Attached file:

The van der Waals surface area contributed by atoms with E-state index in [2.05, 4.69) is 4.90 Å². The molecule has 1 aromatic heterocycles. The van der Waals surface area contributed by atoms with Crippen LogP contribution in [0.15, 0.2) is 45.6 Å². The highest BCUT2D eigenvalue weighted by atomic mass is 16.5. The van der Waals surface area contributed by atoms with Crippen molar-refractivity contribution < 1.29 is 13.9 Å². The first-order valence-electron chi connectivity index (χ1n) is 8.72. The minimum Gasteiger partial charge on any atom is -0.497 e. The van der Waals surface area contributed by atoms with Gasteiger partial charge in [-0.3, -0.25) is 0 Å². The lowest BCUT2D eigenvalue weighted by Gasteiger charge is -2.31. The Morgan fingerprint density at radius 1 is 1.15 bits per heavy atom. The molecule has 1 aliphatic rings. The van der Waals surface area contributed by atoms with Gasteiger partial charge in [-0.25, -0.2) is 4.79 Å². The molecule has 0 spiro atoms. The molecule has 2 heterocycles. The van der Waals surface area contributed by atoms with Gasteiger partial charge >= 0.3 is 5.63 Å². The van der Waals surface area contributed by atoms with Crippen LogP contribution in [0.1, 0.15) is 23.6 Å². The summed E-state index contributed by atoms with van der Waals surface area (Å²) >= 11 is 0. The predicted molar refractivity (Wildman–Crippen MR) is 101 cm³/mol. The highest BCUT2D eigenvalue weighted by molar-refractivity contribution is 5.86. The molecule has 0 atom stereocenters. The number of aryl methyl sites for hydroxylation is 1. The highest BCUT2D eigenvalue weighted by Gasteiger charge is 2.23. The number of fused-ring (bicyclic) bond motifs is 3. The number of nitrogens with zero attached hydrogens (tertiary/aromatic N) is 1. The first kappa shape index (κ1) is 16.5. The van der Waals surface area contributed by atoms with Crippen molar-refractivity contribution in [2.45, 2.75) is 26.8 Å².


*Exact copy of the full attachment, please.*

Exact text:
The van der Waals surface area contributed by atoms with E-state index in [2.05, 4.69) is 4.90 Å². The molecule has 1 aromatic heterocycles. The van der Waals surface area contributed by atoms with Crippen LogP contribution in [0.15, 0.2) is 45.6 Å². The highest BCUT2D eigenvalue weighted by atomic mass is 16.5. The van der Waals surface area contributed by atoms with Crippen molar-refractivity contribution < 1.29 is 13.9 Å². The first-order valence-electron chi connectivity index (χ1n) is 8.72. The minimum Gasteiger partial charge on any atom is -0.497 e. The van der Waals surface area contributed by atoms with Gasteiger partial charge in [-0.3, -0.25) is 0 Å². The lowest BCUT2D eigenvalue weighted by Gasteiger charge is -2.31. The Morgan fingerprint density at radius 1 is 1.15 bits per heavy atom. The molecule has 1 aliphatic rings. The van der Waals surface area contributed by atoms with Gasteiger partial charge in [-0.25, -0.2) is 4.79 Å². The molecule has 0 spiro atoms. The molecule has 2 heterocycles. The van der Waals surface area contributed by atoms with Gasteiger partial charge >= 0.3 is 5.63 Å². The van der Waals surface area contributed by atoms with Crippen LogP contribution in [0.1, 0.15) is 23.6 Å². The summed E-state index contributed by atoms with van der Waals surface area (Å²) >= 11 is 0. The predicted molar refractivity (Wildman–Crippen MR) is 101 cm³/mol. The highest BCUT2D eigenvalue weighted by molar-refractivity contribution is 5.86. The molecule has 0 atom stereocenters. The number of aryl methyl sites for hydroxylation is 1. The highest BCUT2D eigenvalue weighted by Gasteiger charge is 2.23. The number of fused-ring (bicyclic) bond motifs is 3. The number of nitrogens with zero attached hydrogens (tertiary/aromatic N) is 1. The first kappa shape index (κ1) is 16.5. The van der Waals surface area contributed by atoms with Crippen molar-refractivity contribution in [2.45, 2.75) is 26.8 Å².